Some of the same liberal law professors and journalists who thought Hillary should be President after lying to Congress about hiding emails and who also praised Clapper’s “independence” after he repeatedly lied to Congress about NSA spying, now attack Attorney General Sessions under a bogus claim of “lying” to Congress. There is no basis to suggest Sessions committed any crime at all for doing his job as a Senator on the Armed Services Committee.
Sessions, as a Senator on the Armed Services Committee, met with over 20 ambassadors in 2016. One of them was the Russian ambassador. There is no evidence, at all, Sessions met with the ambassador to review Trump campaign strategy, or anything of the sort. The suggestion that our Senators should not be meeting with representatives of foreign governments is ludicrous, especially coming from people who championed the Clinton Foundation meeting with foreign governments frequently to fund their Clinton Foundation and personal enrichment.
The criminal law only prohibits lying to Congress under two statutes — 18 USC 1621 ands 18 USC 1001. Section 1621 requires a person “willfully and contrary” to a sworn oath “subscribe a material matter” which is both false and the person knows to be false. Section 1001 is basically the same, without certain tribunal prerequisites: it also requires the government prove a person willfully made a materially false statement. This requires three elements: first, a false statement; second, the false statement be “material”; and third, the false statement be made “knowingly” and “willfully.” A statement is not false if it can be interpreted in an innocent manner. A statement is not material if it is not particularly relevant to the subject of the inquiry. Willfully is a very high standard of proof: it requires the person know they are committing the crime, and do so anyway. None of the three exist as to Sessions.
There was strong evidence Hillary Clinton made false statements to Congress about a range of subjects concerning the emails, and evidence she knew they were false. She still was not prosecuted, and Professors like Laurence Tribe recommended her for the Presidency. There was strong evidence James Clapper lied to Congress about the NSA spying on Americans, and he was not prosecuted, but promoted by President Obama, without complaint from many of these same liberal lawyers, professors and journalists. Yet, these same “lawyers” and “journalists” now attack Sessions for what is manifestly not a criminal act, and for which they never demanded any inquiry of either Clinton or Clapper.
Their only claim against Sessions is that Sessions, while Senator, talked to the Russian ambassador a whopping 2 times in 2016. That’s called doing his job. Senator Franken, during the Attorney General confirmation proceedings, talked about “ties to Russia” and asked if Senator Session had discussed the Trump campaign “with Russian government officials.” Sessions answered he had not. Sessions has no “ties with Russia” and there is no evidence he discussed the Trump campaign with any Russian official. The attempt to conflate Sessions doing his job as a Senator — meeting with ambassadors — as meaning he must have talked about campaign tactics or the campaign at all is patently ludicrous.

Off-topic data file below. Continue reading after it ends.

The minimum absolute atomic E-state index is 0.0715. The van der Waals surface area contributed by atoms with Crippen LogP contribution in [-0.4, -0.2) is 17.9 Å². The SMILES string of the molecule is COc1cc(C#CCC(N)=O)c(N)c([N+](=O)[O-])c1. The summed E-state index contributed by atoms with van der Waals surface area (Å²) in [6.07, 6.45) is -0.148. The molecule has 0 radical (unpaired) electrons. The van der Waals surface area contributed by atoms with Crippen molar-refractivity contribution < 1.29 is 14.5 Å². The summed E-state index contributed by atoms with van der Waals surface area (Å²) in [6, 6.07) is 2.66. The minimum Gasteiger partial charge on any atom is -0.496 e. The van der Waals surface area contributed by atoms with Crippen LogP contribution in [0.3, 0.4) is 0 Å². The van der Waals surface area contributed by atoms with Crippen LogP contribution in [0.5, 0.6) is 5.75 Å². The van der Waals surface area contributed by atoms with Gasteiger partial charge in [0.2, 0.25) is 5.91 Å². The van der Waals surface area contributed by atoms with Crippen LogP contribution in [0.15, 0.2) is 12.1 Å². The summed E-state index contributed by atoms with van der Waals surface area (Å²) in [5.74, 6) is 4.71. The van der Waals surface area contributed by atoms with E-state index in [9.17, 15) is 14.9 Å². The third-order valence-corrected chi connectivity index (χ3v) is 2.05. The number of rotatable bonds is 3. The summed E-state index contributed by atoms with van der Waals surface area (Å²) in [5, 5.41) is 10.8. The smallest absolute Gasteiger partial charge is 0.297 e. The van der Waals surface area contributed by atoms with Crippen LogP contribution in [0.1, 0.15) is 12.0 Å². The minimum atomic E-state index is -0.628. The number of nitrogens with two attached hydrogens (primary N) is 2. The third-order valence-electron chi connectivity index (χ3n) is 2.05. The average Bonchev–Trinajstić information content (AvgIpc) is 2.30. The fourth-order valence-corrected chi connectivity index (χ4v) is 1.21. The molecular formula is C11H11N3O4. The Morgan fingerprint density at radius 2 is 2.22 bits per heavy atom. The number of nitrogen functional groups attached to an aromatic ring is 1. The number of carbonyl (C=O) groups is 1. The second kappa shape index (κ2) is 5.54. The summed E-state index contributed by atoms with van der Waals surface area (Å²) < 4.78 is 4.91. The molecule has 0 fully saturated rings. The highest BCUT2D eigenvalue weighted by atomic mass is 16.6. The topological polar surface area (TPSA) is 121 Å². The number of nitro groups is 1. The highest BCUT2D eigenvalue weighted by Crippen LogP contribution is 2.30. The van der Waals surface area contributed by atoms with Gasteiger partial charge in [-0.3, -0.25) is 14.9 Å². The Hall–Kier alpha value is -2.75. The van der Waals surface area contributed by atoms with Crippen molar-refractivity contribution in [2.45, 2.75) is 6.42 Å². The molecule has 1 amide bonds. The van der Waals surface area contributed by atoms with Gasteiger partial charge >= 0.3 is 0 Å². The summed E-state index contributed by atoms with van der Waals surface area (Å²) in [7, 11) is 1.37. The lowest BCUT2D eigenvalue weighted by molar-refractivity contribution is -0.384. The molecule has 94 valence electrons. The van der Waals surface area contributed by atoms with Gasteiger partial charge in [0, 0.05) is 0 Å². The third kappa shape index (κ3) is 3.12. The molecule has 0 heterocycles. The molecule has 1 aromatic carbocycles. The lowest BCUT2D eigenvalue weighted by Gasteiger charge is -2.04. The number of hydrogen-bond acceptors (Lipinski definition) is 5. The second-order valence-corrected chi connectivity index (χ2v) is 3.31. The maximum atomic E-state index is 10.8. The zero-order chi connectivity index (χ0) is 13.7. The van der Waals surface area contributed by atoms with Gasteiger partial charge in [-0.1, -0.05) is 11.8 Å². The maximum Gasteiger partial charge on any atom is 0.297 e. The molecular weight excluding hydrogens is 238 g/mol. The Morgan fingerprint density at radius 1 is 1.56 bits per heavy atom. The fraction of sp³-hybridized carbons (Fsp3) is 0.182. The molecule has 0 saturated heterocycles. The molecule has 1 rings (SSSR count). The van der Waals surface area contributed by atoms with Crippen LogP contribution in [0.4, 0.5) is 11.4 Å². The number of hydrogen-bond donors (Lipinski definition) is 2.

Here’s the money shot of Sessions lying to Franken (if you believe the WaPo report). pic.twitter.com/0vK12oMed1
— Jamie O’Grady (@JamieOGrady) March 2, 2017
Here is the key exchange: Franken asked about “a continuing exchange of information during the campaign between Trump surrogates and intermediaries for the Russian government.” Sessions answered: “I’m not aware of any of those activities. I have been called a surrogate at a time or two in that campaign and I did not have communications with Russians, and I’m unable to comment on it.” Anyone reading the actual exchange can see Sessions was referring to no communications “as a surrogate” just as the question’s very long pre-amble specifically referenced the focus of the question to that subject matter. Nothing about Sessions’ answer was false, nor could it be construed to be materially false or willfully false, or even false at all.
Notably, Senator Franken chose not to ask Sessions about his contacts with Russian officials over the years in his duties as a Senator on the Armed Services Committee. Sessions’ first meeting of the Russian ambassador was in public, and likely known to Franken and others. Franken could not have interpreted Sessions’ answer as anything but an answer to the question asked about campaign contacts with Russian government officials, which no evidence supports ever occurring. Indeed, given what Franken knew, one might fairly ask a different question: why did Franken avoid that specific question? Was it because he’s a lousy Senator, like he was a mediocre comedian? Maybe. Or Maybe it’s because Franken knew the answer would undermine Franken’s argument? Or maybe it was because Franken was planning on mis-using the answer to attack Sessions later?
What next? Senator, have you now, or have you ever been, someone who ever talks with Russians? GUILTY! Doing your job is now considered a crime by the same people on the left who excused actual crime by their Presidential candidate and Presidential appointee. This question needs to be asked of the Sessions smear operators: do you have no shame?
Robert Barnes is a California-based trial attorney whose practice focuses on tax defense, civil rights and First Amendment law. You can follow him at @Barnes_Law
This is an opinion piece. The views expressed in this article are those of just the author.